When it comes to being a successful investor, there are a variety of different strategies which can be adopted. And while it may seem as though a simple strategy is unlikely to outperform ideas which are more challenging to grasp, the reality is that this is not the case.

Evidence of this can be seen in the performance of Warren Buffett over a prolonged time period. He has become one of the wealthiest people in the world through the consistent application of relatively simple investment principles.

His focus has mostly been on ‘buying great companies at fair prices’. By doing likewise, it may be possible for any investor to become increasingly successful when it comes to generating a higher return over the long run.

Great companies
While defining a company as being ‘great’ is clearly subjective, Buffett takes a relatively straightforward approach in determining the strength of a particular stock. His focus is usually on its economic moat, which is essentially a competitive advantage versus sector peers. This could be, for example, in the form of high customer loyalty, which may allow stronger margin growth over the long run. Or, it could be a lower cost base which provides a more efficient business model that is difficult for rivals to copy.

As well as a competitive advantage, Buffett also focuses on the strength of a company’s management team. If a business with modest debt, a significant competitive advantage and strong cash flow does not have the right management in place to deliver the right strategy, it is unlikely to generate rising profitability.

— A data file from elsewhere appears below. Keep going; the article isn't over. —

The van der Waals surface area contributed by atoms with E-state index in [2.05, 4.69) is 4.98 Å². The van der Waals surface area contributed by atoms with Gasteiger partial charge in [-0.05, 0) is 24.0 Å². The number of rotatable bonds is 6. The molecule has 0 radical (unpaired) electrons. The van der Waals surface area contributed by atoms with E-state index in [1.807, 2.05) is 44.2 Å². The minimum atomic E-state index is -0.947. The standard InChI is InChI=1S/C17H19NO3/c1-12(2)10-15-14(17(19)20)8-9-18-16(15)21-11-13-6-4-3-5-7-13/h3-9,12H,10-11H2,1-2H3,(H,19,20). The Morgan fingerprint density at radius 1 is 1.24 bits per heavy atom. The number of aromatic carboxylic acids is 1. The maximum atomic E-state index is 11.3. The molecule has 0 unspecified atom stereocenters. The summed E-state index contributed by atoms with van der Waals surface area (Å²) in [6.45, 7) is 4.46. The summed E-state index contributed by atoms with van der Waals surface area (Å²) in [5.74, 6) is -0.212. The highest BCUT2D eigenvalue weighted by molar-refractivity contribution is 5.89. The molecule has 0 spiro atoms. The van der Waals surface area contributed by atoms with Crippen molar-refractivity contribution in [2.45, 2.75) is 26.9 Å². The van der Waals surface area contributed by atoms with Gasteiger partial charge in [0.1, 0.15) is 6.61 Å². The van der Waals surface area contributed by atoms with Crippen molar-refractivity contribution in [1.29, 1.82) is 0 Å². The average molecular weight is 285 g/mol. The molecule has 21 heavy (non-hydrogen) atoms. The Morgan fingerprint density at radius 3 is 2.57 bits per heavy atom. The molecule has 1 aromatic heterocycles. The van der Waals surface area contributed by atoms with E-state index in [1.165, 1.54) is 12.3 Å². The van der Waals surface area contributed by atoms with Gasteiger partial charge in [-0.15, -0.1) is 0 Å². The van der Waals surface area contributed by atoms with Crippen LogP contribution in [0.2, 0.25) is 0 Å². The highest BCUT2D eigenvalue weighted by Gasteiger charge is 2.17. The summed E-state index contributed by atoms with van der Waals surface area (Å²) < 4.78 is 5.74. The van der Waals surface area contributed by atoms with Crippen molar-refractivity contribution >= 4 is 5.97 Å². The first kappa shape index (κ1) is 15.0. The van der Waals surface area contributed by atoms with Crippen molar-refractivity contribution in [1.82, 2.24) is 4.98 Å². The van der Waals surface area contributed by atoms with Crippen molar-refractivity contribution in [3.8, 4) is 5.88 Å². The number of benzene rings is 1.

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Of course, assessing the strength of a management team can be challenging for an investor. However, annual reports provide information on a management team’s past positions. Likewise, the overall strategy of the business may offer clues as to whether they are moving the company in the right direction.

When it comes to valuing a business, there are clearly a wide range of metrics which can be used. Some ratios are more useful than others in specific industries, and this can create some confusion for investors.

Buffett, as ever, keeps it simple when it comes to valuing a business. It appears as though he focuses on cash flow and the potential for it to grow over the long run. If the present value of future cash flows is more than the current valuation of the business, then it may prove to be of interest to him. However, a margin of safety would also need to be factored in, with Buffett happy to remain patient in order to buy stocks when they trade at a discount to their intrinsic value.

While assessing a company’s strength, management and valuation may seem complex, Buffett is able to adopt a relatively simple methodology which has worked for him in the long run. Following a similar method which is also simple could help to boost an investor’s portfolio performance in the long term.

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